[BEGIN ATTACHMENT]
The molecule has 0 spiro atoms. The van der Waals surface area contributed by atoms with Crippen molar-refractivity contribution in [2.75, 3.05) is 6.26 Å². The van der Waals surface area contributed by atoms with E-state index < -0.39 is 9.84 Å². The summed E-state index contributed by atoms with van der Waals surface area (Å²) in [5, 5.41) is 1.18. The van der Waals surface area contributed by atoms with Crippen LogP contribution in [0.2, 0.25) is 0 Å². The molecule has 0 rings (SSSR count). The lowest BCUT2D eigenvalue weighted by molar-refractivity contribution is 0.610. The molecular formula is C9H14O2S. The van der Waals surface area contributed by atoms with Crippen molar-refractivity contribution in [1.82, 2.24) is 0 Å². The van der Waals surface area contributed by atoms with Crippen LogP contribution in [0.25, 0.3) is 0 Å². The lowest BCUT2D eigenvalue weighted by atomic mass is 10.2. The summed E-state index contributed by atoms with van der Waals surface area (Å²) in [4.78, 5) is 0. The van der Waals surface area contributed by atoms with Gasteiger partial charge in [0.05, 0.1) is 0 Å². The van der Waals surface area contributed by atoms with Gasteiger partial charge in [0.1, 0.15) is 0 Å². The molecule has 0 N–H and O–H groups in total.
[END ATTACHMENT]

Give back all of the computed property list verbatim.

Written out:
The molecule has 0 spiro atoms. The van der Waals surface area contributed by atoms with Crippen molar-refractivity contribution in [2.75, 3.05) is 6.26 Å². The van der Waals surface area contributed by atoms with E-state index < -0.39 is 9.84 Å². The summed E-state index contributed by atoms with van der Waals surface area (Å²) in [5, 5.41) is 1.18. The van der Waals surface area contributed by atoms with Crippen LogP contribution in [0.2, 0.25) is 0 Å². The molecule has 0 rings (SSSR count). The lowest BCUT2D eigenvalue weighted by molar-refractivity contribution is 0.610. The molecular formula is C9H14O2S. The van der Waals surface area contributed by atoms with Crippen molar-refractivity contribution in [1.82, 2.24) is 0 Å². The van der Waals surface area contributed by atoms with Crippen LogP contribution in [0.25, 0.3) is 0 Å². The lowest BCUT2D eigenvalue weighted by atomic mass is 10.2. The summed E-state index contributed by atoms with van der Waals surface area (Å²) in [4.78, 5) is 0. The van der Waals surface area contributed by atoms with Gasteiger partial charge in [0.05, 0.1) is 0 Å². The van der Waals surface area contributed by atoms with Gasteiger partial charge in [0.1, 0.15) is 0 Å². The molecule has 0 N–H and O–H groups in total.